Chris Koomen is a Virtual Reality specialist and consultant at KLM, a Dutch airline company. He is a very smart professional, and he’s very passionate about AR and VR technologies, and for this reason, I have already interviewed him on my blog. Because of his work, he finds himself working every day on XR headsets in professional settings, and he was one of the first people to share a photo of the Oculus Quest 2 For Business on my Linkedin feed.
Since he’s one of the few people I know that is working with Oculus For Business, I thought it could be a great idea to ask him what’s his opinion on the enterprise program by Facebook and get some first-hand impressions about it. Then we thought it could have been an even better idea to share his findings with all the VR community, so you all could have a better understanding of this program, which yesterday has just seen a new update. Here you are my chat with him about Oculus For Business!
Hello Chris, nice to talk with you again. Let’s talk about Oculus For Business… can you remind my readers what is it?
Oculus For Business is the program through which Facebook distributes Oculus Quest 2 devices to enterprise customers. Oculus for Business administrators can configure each headset centrally in a variety of ways to enhance security. For example, they can disable Wi-Fi access, set device-based PINs, and whitelist specific VR applications. (All apps are initially blacklisted by default.) If we choose, administrators also can set up their headsets to automatically receive software updates and security patches as they become available.
The hardware is the same as the consumer headset but the software is different.
For trainees, Oculus for Business helps ensure focus and productivity by eliminating many of the distractions common in consumer VR headsets. For example, social platform functions such as adding Facebook friends aren’t active in the Oculus for Business headsets, nor are other non-business elements such as gaming features, the Oculus Store, and a range of consumer media apps.
What are the advantages that Oculus For Business has given you?
We can control all the devices from one location. So if there is a headset in London for example, we can push a new update to the device where we use to sideload it. We also can control what apps are on the device and we don’t need a personal login from Facebook.
But one of the biggest advantages is the device management tool. With this, we can remotely access the device and restore any problem, if there are. (While writing this only once we needed to reset the device remotely)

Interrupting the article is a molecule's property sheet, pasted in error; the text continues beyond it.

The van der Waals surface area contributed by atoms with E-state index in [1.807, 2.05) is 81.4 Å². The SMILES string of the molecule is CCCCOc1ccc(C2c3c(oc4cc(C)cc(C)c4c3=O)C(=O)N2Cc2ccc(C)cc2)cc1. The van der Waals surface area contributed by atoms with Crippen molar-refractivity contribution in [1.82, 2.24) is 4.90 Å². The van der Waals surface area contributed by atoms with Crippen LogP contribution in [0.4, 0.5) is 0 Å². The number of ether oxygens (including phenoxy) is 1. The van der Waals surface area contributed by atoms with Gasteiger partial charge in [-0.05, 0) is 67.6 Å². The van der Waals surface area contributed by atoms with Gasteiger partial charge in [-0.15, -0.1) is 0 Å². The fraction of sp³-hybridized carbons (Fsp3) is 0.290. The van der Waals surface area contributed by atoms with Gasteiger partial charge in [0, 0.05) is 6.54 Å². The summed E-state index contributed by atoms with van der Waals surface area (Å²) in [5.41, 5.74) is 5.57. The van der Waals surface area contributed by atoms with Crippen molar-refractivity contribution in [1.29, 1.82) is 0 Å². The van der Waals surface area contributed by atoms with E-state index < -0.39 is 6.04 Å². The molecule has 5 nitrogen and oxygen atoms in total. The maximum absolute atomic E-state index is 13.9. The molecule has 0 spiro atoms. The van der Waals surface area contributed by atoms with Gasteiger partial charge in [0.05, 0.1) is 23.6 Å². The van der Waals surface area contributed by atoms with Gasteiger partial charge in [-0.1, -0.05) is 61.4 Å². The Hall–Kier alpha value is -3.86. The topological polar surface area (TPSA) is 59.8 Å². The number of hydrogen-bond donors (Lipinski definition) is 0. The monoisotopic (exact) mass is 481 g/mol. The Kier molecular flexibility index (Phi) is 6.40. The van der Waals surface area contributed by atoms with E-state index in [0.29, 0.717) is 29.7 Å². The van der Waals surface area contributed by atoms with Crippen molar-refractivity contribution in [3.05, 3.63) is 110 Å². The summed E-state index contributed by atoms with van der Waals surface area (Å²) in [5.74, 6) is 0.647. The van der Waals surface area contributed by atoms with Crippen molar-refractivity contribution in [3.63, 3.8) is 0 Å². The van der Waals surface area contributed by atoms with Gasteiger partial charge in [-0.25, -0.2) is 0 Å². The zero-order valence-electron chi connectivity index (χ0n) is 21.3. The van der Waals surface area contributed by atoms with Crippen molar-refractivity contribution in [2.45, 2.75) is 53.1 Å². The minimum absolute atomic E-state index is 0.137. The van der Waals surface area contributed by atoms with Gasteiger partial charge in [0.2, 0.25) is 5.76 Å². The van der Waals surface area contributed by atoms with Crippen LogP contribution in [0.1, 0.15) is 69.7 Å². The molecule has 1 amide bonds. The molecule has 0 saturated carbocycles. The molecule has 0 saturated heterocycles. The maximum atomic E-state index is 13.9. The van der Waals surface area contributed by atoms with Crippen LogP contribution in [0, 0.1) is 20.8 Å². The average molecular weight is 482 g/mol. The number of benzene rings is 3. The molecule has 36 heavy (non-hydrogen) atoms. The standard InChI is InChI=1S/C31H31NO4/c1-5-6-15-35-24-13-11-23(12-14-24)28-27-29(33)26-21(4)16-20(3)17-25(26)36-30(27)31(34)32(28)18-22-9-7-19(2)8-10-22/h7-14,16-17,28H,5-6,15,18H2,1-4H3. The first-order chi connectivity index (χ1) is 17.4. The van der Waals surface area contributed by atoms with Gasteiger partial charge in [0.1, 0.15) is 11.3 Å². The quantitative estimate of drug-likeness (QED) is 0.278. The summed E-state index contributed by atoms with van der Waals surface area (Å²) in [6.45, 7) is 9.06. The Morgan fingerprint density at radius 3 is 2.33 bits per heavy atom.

Why have you picked Oculus For Business over more experienced B2B brands like Pico and HTC?
We tried both of them of course but for now, the Quest came out best for us. The HTC and Pico have issues with tracking, which is very important in the cases we use it for. Some of the users get faster motion sickness with the Pico and it was lagging when moving a bit faster.
Was it difficult to learn how to use it?
The setup of the 11 devices we have is as simple as the consumer version. Just install the app, get the devices on and open the app: it will automatically recognize up to 50 devices at the same time once you put them on. At this point, pick the headsets, and hit install. Then you wait..;) it will install automatically the latest version of Oculus For Business.
Were you able to kiosk the devices? How has been your experience with it?
You can Kiosk the devices. To do so you need to go to the device manager which is in the Facebook Workspace environment. From there you can configure all kinds of settings. But we don’t use that. All the apps we build are installed on the device with the Device Manager. Now you can do that via the Business release channel. During the upload stage, all OFB (Oculus For Business) apps will be checked for the same requirements as Oculus Store apps, but will not be reviewed by Oculus.
Can you tell me something about the Home environment in the headsets?
You are basically in a custom Oculus environment but with restricted access as a user. You can set the access limit in the device manager. When you install the app(s) you will see them as in the consumer version to select them to open.
Tell me about your experience in configuring more headsets together using the multiple devices web manager.